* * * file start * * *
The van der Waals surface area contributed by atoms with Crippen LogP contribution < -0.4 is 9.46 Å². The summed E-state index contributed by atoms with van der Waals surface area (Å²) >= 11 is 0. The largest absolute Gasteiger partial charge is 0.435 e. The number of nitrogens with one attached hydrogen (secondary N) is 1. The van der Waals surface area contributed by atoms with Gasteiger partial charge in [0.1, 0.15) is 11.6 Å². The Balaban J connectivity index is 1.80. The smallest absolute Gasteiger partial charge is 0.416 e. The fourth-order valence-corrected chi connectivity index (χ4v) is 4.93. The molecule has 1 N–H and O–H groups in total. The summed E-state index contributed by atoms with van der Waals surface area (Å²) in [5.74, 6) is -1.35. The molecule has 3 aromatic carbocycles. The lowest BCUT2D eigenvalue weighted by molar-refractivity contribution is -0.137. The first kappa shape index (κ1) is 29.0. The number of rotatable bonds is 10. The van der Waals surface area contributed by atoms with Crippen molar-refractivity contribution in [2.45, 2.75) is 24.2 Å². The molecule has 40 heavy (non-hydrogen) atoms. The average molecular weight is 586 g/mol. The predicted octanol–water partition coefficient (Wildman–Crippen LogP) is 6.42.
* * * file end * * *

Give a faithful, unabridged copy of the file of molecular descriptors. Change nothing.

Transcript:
The van der Waals surface area contributed by atoms with Crippen LogP contribution < -0.4 is 9.46 Å². The summed E-state index contributed by atoms with van der Waals surface area (Å²) >= 11 is 0. The largest absolute Gasteiger partial charge is 0.435 e. The number of nitrogens with one attached hydrogen (secondary N) is 1. The van der Waals surface area contributed by atoms with Gasteiger partial charge in [0.1, 0.15) is 11.6 Å². The Balaban J connectivity index is 1.80. The smallest absolute Gasteiger partial charge is 0.416 e. The fourth-order valence-corrected chi connectivity index (χ4v) is 4.93. The molecule has 1 N–H and O–H groups in total. The summed E-state index contributed by atoms with van der Waals surface area (Å²) in [5.74, 6) is -1.35. The molecule has 3 aromatic carbocycles. The lowest BCUT2D eigenvalue weighted by molar-refractivity contribution is -0.137. The first kappa shape index (κ1) is 29.0. The number of rotatable bonds is 10. The van der Waals surface area contributed by atoms with Crippen molar-refractivity contribution in [2.45, 2.75) is 24.2 Å². The molecule has 40 heavy (non-hydrogen) atoms. The average molecular weight is 586 g/mol. The predicted octanol–water partition coefficient (Wildman–Crippen LogP) is 6.42.